Promotional efforts are in full swing for two documentary series coming next month on the life and death of President Kennedy, with more likely on the way.
The hook is the 60th anniversary of JFK’s assassination in Dallas on November 22, 1963.
For historians and millions who lived through it, the date lives in infamy, on par with 9/11 in its shock value and significance.
To apply the old cliché, the murder of John F. Kennedy, the 35th president of the United States, altered the course of human events and came to be considered by many as a turning point in American life and culture.
First up is National Geographic’s three-part documentary “JFK: One Day in America,” premiering all on one night -- Sunday, November 5, starting at 8 p.m. Eastern.
Following an overview of the state of the nation and the Kennedy administration four months before the president’s death, “JFK: One Day in America” focuses narrowly on the events of November 22 and the days that followed.
They were days of mourning and drama. A manhunt culminated in the arrest of Lee Harvey Oswald, who was subsequently shot to death on live TV while in police custody.
And then, the sad, somber state funeral was broadcast globally and riveted the world.
Interview subjects in the documentary include Clint Hill and Paul Landis, retired Secret Service agents who were assigned to protect the president and First Lady Jacqueline Kennedy (pictured above on that fateful day) on their trip to Dallas.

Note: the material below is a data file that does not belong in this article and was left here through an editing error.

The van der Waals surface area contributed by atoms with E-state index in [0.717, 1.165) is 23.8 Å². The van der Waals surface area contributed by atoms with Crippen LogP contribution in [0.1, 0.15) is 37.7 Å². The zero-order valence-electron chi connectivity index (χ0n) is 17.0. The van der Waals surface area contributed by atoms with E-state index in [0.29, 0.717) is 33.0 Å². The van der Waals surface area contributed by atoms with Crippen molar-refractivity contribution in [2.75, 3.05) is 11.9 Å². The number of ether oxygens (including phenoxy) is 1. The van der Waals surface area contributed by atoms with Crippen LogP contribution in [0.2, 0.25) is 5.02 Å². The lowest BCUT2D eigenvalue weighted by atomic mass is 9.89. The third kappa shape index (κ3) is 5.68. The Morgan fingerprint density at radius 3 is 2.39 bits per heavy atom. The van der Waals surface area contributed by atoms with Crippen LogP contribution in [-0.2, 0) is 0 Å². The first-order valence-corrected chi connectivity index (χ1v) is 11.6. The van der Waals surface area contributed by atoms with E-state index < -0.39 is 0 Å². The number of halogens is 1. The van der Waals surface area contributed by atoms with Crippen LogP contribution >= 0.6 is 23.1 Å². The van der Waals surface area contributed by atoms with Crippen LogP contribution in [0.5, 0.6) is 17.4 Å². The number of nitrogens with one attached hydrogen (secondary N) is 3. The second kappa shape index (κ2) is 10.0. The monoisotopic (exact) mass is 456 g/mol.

Also interviewed is Buell Frazier, one-time co-worker of Oswald’s at the Texas School Book Depository.
The two young men had a friendly relationship, and Frazier had driven his friend to work that day.
Later in November, a new documentary miniseries on History Channel will tell a broader story encompassing JFK’s life, political career, presidency and his murder.
The eight-part documentary, titled simply “Kennedy,” will play out over three consecutive nights: The first three hours on Saturday, November 18, starting at 8 p.m. Eastern; the second three on Sunday, November 19, also starting at 8 Eastern; and the final two on Monday, November 20, 8-10 p.m. Eastern.
The sprawling documentary’s 70-plus interview subjects include Conan O’Brien, long-time member of the JFK Library Foundation’s board of directors, according to History Channel; and actor Bruce Greenwood, now starring in “The Fall of the House of Usher” on Netflix who played JFK 23 years ago in the Cuban missile crisis movie “Thirteen Days.”
Based on long experience, the TV Blog expects that these two documentary miniseries are only the tip of the iceberg. Look for much more to come as TV gears up for this memorable anniversary.